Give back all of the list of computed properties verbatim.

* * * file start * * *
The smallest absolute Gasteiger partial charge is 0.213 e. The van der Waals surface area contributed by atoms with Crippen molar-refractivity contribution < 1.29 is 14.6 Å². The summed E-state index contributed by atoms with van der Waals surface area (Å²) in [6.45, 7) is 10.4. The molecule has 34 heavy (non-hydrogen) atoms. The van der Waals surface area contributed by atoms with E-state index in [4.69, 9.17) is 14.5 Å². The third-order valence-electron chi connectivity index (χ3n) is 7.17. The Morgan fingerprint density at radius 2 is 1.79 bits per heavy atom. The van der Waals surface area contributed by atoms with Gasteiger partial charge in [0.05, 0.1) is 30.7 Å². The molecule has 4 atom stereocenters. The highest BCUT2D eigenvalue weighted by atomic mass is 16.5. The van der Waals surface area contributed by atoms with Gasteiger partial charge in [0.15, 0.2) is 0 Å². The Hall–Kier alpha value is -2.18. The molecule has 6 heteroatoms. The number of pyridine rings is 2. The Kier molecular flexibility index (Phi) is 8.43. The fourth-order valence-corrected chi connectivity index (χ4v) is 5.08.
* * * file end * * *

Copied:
The smallest absolute Gasteiger partial charge is 0.213 e. The van der Waals surface area contributed by atoms with Crippen molar-refractivity contribution < 1.29 is 14.6 Å². The summed E-state index contributed by atoms with van der Waals surface area (Å²) in [6.45, 7) is 10.4. The molecule has 34 heavy (non-hydrogen) atoms. The van der Waals surface area contributed by atoms with E-state index in [4.69, 9.17) is 14.5 Å². The third-order valence-electron chi connectivity index (χ3n) is 7.17. The Morgan fingerprint density at radius 2 is 1.79 bits per heavy atom. The van der Waals surface area contributed by atoms with Gasteiger partial charge in [0.05, 0.1) is 30.7 Å². The molecule has 4 atom stereocenters. The highest BCUT2D eigenvalue weighted by atomic mass is 16.5. The van der Waals surface area contributed by atoms with Gasteiger partial charge in [0.15, 0.2) is 0 Å². The Hall–Kier alpha value is -2.18. The molecule has 6 heteroatoms. The number of pyridine rings is 2. The Kier molecular flexibility index (Phi) is 8.43. The fourth-order valence-corrected chi connectivity index (χ4v) is 5.08.